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The Reagan Era: A History of the 1980s
The Reagan Era: A History of the 1980s
Doug Rossinow
Columbia University Press, 2015
392 pp., 38.00

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Heath W. Carter

Evil Emperor?

Reagan and the US in the 1980s.

On March 8, 1983, President Ronald Reagan vowed that a nuclear freeze agreement with the Soviet Union would leave the United States vulnerable to "the aggressive impulses of an evil empire." The world would not soon forget this incendiary turn of phrase, which secured the "evil empire speech" an enduring place in the annals of the 20th century. But in later years few would remember that Reagan had turned to the nuclear issue only in closing. The address was focused in the main on the work his administration was doing to counteract the dangers of "a modern-day secularism" that opposed prayer in public schools and supported a woman's right to choose. The overall theme was perhaps sensible enough, given that Reagan delivered the speech at the annual convention of the National Association of Evangelicals (NAE).

While such particulars would soon be lost to many, they were entered into evangelical lore. When the Gipper died some 21 years later, Christianity Today cited his decision to include the NAE in the historic occasion as evidence that "Ronald Wilson Reagan and evangelicals became inseparable." The piece went on to argue, "After giving him the presidency, conservative Protestants shaped Reagan's policies, and in turn Reagan's presidency shaped American evangelicalism." The NAE continues to tell a similar story. The organization's own institutional history declares that, during the Reagan years, "The NAE, increasingly consulted about administration appointments and policy, seized opportunities to influence government further and enjoyed unprecedented access to the White House."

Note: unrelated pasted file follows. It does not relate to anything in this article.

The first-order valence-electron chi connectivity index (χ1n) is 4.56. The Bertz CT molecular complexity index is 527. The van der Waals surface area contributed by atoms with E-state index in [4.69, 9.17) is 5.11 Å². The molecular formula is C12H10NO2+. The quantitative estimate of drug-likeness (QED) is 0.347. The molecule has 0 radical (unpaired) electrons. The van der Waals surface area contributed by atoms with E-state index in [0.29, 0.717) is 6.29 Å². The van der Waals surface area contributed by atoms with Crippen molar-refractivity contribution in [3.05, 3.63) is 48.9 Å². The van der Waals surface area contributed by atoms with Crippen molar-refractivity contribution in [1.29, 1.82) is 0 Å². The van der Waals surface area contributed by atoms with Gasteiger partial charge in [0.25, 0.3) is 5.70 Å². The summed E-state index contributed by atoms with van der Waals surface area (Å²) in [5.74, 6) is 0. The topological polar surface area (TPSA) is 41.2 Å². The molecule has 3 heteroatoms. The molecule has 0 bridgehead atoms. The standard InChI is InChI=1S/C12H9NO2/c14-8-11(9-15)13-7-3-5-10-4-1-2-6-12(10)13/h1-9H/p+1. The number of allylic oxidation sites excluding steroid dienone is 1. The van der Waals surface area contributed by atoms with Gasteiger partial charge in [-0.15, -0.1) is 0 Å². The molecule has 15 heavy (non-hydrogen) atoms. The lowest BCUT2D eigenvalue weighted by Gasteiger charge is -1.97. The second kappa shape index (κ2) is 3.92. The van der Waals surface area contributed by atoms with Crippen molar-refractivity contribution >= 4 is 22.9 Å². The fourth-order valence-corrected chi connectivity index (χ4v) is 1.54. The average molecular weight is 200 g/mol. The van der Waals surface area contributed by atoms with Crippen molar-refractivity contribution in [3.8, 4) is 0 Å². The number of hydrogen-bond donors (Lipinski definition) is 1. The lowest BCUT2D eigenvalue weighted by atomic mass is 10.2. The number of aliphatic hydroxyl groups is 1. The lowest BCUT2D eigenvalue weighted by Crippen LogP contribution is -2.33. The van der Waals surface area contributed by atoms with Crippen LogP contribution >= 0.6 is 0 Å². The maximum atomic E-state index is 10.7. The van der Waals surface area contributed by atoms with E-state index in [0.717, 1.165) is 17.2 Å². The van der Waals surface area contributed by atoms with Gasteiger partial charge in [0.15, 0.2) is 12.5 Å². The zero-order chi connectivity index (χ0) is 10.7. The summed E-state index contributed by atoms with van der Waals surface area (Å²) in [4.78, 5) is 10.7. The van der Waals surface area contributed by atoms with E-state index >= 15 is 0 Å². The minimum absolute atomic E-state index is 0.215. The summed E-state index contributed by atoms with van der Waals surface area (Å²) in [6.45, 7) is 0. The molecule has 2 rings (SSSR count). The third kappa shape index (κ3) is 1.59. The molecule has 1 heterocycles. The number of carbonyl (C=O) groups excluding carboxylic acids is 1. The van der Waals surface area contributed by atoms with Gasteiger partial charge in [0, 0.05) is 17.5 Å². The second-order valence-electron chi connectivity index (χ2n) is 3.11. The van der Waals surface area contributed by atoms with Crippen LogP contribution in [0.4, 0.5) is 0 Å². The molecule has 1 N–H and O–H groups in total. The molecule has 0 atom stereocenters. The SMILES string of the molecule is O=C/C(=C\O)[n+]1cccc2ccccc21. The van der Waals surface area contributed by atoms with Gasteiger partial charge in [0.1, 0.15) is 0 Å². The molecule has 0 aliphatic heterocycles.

In The Reagan Era: A History of the 1980s, Doug Rossinow argues that such memories of a special relationship between Reagan and evangelicals have little basis in history. More important, the book drives home that, had such close ties actually existed, they would—or at least should—be cause for overwhelming shame. ...

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